Foundations in Human Geography - Identity, Community and Crime (Lectures 1/2)

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What is 'Social Geography'?

Definition: A subdiscipline of human geography but no clear distinction with the other subdisciplines (economic, political and cultural).

- Space and society always being made - constantly changing 

Thinking about the body:

- A boundary / means of connection?

- Natural / social - how bodies are shaped by the society in which we live?

- As a space?

- Our appearance and behaviours? Mind? - Our bodies are what people react to - they connect us but also mark us as different...

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- Identities are not fixed or stable

- Can lead to exclusion and inclusion ('others')


- Race and ethinicity

- There is visual and embodied identity - 'whites and blacks' and how they knew their own identity and the difference between each other in areas

Apartheid in South Africa:

- State regulated segregation

- Pencil test to determine classification

- Spatially reproduced --> led to further differences 

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- Impairment - Lacking, or having a defective mechanism of the body.

- Disability - The disadvantage caused by social organisation and mainstream activities. This is known as the 'medical vs. social model'.

- Those with disabilities are marginalised in many environments.

- There are diffrent embodied experieneces for sufferers and connections to other social differences / categories.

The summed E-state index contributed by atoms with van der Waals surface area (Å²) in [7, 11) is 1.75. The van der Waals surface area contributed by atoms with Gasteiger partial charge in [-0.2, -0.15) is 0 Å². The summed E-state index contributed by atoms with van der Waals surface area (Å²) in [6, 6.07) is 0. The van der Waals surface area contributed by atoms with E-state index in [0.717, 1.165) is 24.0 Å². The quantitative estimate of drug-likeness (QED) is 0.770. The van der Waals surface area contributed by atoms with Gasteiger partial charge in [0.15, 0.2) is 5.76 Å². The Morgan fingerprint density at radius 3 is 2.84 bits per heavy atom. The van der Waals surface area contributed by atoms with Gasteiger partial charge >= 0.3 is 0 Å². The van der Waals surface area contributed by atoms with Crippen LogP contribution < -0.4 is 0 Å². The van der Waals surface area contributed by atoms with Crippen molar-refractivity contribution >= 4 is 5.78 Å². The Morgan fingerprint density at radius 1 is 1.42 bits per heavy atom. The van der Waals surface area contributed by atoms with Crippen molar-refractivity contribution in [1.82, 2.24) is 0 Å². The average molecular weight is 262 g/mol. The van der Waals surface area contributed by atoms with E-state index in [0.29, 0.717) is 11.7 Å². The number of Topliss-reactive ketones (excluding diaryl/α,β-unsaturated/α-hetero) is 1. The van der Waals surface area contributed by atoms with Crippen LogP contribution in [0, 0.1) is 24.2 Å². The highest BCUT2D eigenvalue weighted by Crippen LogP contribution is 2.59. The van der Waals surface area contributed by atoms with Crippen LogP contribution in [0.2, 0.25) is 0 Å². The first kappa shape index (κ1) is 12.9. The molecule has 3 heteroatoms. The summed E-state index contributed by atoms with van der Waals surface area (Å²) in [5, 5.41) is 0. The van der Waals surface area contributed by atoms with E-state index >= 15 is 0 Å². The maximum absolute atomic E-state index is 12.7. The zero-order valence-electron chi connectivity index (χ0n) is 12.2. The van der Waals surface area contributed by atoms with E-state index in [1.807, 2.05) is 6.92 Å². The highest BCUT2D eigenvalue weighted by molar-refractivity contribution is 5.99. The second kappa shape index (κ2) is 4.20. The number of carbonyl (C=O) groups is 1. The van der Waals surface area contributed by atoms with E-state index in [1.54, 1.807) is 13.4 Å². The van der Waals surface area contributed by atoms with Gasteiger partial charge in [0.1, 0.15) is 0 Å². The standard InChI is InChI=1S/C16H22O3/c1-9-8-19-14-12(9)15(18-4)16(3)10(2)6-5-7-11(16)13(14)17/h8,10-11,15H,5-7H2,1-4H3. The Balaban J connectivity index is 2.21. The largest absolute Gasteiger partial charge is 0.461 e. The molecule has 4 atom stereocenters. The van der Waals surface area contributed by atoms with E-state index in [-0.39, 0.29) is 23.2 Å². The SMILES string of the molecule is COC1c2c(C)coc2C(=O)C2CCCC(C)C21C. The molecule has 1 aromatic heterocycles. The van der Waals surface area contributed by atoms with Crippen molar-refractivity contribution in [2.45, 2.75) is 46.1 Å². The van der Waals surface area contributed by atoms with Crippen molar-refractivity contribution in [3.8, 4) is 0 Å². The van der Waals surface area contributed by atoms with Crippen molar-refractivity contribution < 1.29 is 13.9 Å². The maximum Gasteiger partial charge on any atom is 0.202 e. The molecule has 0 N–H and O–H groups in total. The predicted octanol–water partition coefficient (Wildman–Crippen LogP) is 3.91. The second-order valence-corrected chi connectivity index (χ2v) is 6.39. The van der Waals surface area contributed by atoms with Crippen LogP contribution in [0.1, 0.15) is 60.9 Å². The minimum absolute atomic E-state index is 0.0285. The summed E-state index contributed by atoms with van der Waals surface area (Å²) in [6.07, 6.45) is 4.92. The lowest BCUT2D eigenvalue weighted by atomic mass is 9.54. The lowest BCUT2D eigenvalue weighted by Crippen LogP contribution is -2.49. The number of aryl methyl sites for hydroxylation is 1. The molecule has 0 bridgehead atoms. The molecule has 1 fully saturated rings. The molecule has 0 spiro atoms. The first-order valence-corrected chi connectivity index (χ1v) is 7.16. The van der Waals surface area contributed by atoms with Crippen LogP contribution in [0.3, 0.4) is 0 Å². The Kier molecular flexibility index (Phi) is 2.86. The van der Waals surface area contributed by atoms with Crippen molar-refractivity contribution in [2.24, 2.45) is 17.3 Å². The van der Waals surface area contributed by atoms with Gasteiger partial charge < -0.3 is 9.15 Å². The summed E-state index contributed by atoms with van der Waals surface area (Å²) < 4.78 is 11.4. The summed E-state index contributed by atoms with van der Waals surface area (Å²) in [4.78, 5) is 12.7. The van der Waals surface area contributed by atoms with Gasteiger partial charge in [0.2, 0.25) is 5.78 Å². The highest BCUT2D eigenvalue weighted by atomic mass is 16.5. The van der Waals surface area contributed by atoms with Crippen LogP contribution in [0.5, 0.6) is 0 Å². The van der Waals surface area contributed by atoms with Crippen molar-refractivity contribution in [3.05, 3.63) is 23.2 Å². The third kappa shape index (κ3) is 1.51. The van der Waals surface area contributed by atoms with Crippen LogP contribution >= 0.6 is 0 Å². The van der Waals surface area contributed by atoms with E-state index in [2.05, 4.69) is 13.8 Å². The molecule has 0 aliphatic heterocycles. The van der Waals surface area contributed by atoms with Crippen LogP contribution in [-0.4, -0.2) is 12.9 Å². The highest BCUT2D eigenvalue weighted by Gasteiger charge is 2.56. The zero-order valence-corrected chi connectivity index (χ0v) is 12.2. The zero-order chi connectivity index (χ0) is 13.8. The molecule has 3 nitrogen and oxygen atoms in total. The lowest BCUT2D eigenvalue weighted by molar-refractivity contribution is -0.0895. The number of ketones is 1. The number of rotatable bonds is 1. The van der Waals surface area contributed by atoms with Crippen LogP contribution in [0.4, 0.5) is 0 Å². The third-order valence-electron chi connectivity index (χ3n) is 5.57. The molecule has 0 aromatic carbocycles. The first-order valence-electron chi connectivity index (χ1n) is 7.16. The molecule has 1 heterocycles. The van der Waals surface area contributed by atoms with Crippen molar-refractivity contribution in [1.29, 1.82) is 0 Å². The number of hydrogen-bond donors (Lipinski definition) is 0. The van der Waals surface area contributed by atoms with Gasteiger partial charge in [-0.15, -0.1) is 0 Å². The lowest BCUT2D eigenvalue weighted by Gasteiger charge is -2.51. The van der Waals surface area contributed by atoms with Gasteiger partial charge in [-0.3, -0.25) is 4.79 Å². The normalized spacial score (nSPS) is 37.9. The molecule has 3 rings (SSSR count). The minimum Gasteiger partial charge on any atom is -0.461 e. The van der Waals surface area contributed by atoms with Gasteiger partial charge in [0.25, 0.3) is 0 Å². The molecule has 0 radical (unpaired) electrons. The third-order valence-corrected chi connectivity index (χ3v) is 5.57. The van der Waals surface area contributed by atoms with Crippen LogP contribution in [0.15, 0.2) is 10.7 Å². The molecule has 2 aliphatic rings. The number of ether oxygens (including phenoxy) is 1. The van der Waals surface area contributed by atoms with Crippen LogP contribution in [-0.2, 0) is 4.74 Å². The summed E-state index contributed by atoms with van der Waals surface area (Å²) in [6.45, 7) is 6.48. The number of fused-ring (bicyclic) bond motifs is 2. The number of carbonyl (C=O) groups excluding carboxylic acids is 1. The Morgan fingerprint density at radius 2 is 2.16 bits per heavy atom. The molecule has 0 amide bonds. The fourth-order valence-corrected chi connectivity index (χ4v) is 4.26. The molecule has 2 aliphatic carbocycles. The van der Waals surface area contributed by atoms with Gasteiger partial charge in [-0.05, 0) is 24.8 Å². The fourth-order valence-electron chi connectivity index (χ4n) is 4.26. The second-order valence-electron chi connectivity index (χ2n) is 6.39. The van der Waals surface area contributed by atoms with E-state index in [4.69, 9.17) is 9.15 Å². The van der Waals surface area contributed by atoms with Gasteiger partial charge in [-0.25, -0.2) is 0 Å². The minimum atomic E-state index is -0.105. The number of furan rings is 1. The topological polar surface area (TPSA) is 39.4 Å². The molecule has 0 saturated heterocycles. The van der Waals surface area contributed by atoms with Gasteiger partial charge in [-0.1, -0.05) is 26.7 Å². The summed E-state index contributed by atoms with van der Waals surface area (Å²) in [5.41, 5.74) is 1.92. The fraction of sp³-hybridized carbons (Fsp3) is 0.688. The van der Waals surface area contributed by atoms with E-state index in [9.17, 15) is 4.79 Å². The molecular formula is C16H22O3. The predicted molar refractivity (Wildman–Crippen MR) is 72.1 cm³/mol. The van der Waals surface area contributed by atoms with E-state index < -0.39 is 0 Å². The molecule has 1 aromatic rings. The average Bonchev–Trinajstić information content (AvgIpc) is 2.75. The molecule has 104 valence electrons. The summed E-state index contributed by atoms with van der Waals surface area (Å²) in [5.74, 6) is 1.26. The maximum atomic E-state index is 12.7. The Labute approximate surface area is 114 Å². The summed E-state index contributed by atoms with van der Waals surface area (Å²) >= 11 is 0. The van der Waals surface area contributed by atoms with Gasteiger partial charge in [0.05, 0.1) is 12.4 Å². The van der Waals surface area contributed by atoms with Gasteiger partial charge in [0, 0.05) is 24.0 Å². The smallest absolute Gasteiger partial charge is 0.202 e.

- Chronic illness?

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- The body is a site for both self and society to inscribe identity.

- Many Social categories are not biological givens but socially constructed.

- We must not homogenise experiences or capabilities

- Identities are multiple and mutually articulated

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What is a Community?

'Communities are people who want to talk to one another' (Bryden & Watson, 1995). They may have shared characteristics?

- There are traditional ideas of community: 'Community as a social network of interacting individuals, usually concentrated in a defined territory' (Johnson et al, 2000).

- Crisis community - When a community feels under some external threat. e.g 'The Troubles', The London Riots.

-Communities may be distant, not based upon sharing a single area. e.g online communities

- Imagined communities - 'Imagined because the members of even the smallest nation will never know their fellow members, meet them, or even hear of them yet in the minds of each they carry the image of the community' (Anderson, 1983).

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Crime and the Built Environment

- Positive correlations between design and crime, some changes being made in design but main differences centered on residents ownership and devlopment of a community.

- There is often marginalisation of problem areas - concentration of victims and crime. This creates a fear of crime...

There is avoidance, resistance, precaution communal responses to crime. There may be fear amoung certain groups --> 'hate crime'. Crime is used as an act of marginalisation and exclusion. 

- Exclusion - 'A situation in which certain members of society are, or become, seperated from much that comprises the normal 'round' of living, and working within that society' (Philo, 2000). Leads to spatial differences...e.g 'Dalits' in Asia - Considered 'impure'.


- What is the definition of it? Many diffrent repsonses, including threatening, movement or making it hard for homeless to shelter in certain areas. 

- Rural homelessness --> isolated, 'hidden', disrupts idyll

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- There are many diffrent types of community, not just spatially bound local communities.

- Human geography analyses the social forces and structures that enable or undermine community.

- Communities are imagined through various cultural flows.

- Marginalisation and exclusion are reflected in society and space.

- A multidimensional global problem.

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